But if you think that is bad, unauthorized biographies are reliable scripture compared to contemporary news accounts of events. Nothing I’ve ever personally experienced has even been remotely portrayed accurately.

  3. Wendy is amazing on so, so many levels. Of course I’d love to know more about her, but she’s far more entitled to her probably than I am to her life story.

  4. I’m with Wendy, no matter what. I feel almost personally art-wounded that her existing body of work is unavailable, regardless of why. That’s just Wrong, due to her amazing skills and new listeners who won’t be lifted up in their own doings by what she achieved. I have her earlier music on safety cassettes because I won’t play the LPs anymore!

    That said, no artist produces forever, or at the same level of their first fire of youth. Alan Moore stopped writing because he got tired of being f**ked by the business machinery. Who knows what elements led to her going quiet? The full “Timesteps” is still a modular player blueprint decades later and I still can’t whistle it. I’ve sprained myself trying. Nope, I won’t be buying that book.

  5. Wendy you are supported by millions of synth fans all over the world.

    Oxford university press your credibility is in tatters : you have lost your credibility.

  6. If the subject of a biography can’t recognize her self in the work, the writer has not only failed but has done injury.

    Her response is very nicely written.

    I wonder if Oxford University Press attempted to get her a pre-release copy to vet? How does that even work?

  7. Totally respect Carlos and her opinion, but it’s also fair to recognize that autobiographies are not necessarily any more accurate than biographies, because people are frequently unreliable narrators and want to sanitize how they are seen.

    Sewell’s book is published by Oxford University Press, which is a respectable publisher, and the author has a PHD in musicology, too, so this isn’t the hack job that Carlos suggests it to be.

    My impression from the publisher’s summary is that biography may discuss Carlos’s cultural identity at the expense of discussing her work. Based on history, Carlos would be much more open to a biography that limited itself to her work.

    1. I’m not sure why having a Phd precludes someone from doing a hack job – in fact some might say it could increase the odds.

      My understanding is that the author focuses a great deal on identity issues, and one gets the impression that Carlos is, as you note, uninterested in that.

      But by writing a biography on an elusive, but nonetheless living person, with apparently no interviews with the subject or even interviews with significant primary sources, it suggests to me that the author was happy to settle for a lit review, and a lot of conjecture – and that has the makings of a hack job to me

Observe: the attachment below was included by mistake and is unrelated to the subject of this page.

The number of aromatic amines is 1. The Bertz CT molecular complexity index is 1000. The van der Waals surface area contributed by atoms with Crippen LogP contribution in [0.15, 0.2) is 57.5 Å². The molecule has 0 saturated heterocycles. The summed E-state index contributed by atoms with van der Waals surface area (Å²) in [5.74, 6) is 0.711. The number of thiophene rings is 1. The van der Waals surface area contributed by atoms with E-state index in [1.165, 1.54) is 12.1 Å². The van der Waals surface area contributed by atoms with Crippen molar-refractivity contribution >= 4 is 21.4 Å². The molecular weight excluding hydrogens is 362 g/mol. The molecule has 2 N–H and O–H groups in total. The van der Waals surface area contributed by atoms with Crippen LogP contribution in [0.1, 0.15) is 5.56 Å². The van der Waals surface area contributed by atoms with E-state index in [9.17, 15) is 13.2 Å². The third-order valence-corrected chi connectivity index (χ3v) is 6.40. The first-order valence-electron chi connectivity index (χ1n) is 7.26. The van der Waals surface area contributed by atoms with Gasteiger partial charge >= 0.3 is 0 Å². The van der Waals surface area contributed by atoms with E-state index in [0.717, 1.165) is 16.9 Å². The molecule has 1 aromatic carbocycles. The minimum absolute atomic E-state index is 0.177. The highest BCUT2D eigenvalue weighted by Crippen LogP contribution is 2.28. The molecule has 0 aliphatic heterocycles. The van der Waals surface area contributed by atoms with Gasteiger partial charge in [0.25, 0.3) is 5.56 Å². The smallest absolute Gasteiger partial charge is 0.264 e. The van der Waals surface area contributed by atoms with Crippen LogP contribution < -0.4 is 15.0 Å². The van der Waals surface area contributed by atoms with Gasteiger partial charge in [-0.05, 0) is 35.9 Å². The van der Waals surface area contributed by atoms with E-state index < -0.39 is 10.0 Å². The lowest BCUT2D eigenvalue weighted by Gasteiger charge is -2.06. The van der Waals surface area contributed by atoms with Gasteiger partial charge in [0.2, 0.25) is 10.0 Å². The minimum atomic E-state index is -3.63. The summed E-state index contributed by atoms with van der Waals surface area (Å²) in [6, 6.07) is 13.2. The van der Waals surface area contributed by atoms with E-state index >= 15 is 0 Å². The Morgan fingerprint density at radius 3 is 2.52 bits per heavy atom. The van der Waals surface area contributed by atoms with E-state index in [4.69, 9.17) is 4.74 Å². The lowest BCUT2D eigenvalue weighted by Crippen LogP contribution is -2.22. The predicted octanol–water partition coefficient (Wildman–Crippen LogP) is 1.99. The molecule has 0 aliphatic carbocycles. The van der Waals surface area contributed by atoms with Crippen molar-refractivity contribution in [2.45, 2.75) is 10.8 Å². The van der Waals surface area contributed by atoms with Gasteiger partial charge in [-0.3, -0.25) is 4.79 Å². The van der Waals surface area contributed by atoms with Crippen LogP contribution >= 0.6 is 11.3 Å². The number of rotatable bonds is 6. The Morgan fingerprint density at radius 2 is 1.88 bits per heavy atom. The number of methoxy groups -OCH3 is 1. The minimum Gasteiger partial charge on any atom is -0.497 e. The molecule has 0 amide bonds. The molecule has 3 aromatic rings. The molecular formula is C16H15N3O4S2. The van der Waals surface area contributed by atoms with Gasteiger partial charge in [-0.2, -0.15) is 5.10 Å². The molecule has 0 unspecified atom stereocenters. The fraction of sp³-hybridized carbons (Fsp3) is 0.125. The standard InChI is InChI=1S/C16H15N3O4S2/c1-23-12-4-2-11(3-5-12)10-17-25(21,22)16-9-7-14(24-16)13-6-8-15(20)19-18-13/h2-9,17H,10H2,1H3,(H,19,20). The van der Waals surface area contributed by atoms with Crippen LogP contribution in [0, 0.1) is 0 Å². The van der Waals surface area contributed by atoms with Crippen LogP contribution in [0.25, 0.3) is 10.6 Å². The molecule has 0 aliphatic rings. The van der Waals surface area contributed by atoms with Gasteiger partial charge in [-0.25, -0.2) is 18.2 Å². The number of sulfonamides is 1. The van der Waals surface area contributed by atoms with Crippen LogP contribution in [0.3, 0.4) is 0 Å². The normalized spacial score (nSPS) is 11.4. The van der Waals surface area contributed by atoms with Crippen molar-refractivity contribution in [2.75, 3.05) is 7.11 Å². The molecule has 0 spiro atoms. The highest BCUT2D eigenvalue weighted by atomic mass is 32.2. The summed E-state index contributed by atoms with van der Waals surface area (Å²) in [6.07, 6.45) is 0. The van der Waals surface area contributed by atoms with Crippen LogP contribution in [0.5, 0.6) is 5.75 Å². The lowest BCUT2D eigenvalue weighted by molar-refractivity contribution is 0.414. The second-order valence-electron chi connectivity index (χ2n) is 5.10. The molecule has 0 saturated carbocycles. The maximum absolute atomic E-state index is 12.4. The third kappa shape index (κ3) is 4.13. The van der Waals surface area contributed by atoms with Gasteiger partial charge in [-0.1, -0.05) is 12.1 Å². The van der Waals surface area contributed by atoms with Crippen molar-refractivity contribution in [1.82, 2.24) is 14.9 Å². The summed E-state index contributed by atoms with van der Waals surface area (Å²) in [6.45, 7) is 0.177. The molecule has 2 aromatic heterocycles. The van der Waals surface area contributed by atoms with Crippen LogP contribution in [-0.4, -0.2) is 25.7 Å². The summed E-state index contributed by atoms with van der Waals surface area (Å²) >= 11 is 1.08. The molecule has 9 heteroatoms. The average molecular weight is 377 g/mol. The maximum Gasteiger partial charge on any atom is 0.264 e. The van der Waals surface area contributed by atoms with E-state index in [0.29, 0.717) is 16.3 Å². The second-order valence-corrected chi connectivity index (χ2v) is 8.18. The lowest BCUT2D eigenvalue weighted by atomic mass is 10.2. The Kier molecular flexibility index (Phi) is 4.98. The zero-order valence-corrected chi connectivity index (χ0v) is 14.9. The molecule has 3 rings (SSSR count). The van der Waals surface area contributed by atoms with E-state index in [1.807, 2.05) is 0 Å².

8. I think all people should be treated the same way is does not matter if they are legends or famous. Carlos is entitled to her opinion and to give her side of the story. But I see no problem in an author writing a book about a person. Freedom of speech and all that. Then we as individuals can make our descions if we want to read the book or not.

  9. Never been a fan and I’ve long thought that Carlos’s work was grossly overrated and much of it – groundbreaking as it was 50+ years ago – sounded hopelessly naff by the time the ’80s rolled around, so there’s precious little chance I’ll read the book even if it was praised by her.

    At this point Carlos should be happy that someone is bothering to take the time to write anything. The musical world has moved on.

    1. “The musical world has moved on” … heh …

      If you are basing this take solely on her Switched-On Bach and related work, and you have never heard her Clockwork Orange & Tron soundtrack work, or her albums Sonic Seasonings, Digital Moonscapes, Beauty And The Beast, or Tales Of Heaven And Hell – you have some serious catching up to do.

    2. Not being a fan, sure; grossly overrated? I don’t know – you listen to anyone who came after her in the idiom she basically invented, and they never reached her level of musical and technical achievement.

      As for her music sounding hopelessly naff by the 80s, I don’t understand how anyone could find the full version of “Timesteps” naff even today – it brought together new sonorities and a unusual compositional style, with elements of Ligeti, Varese, and others, and it’s a tour-de-force of analog synth programming.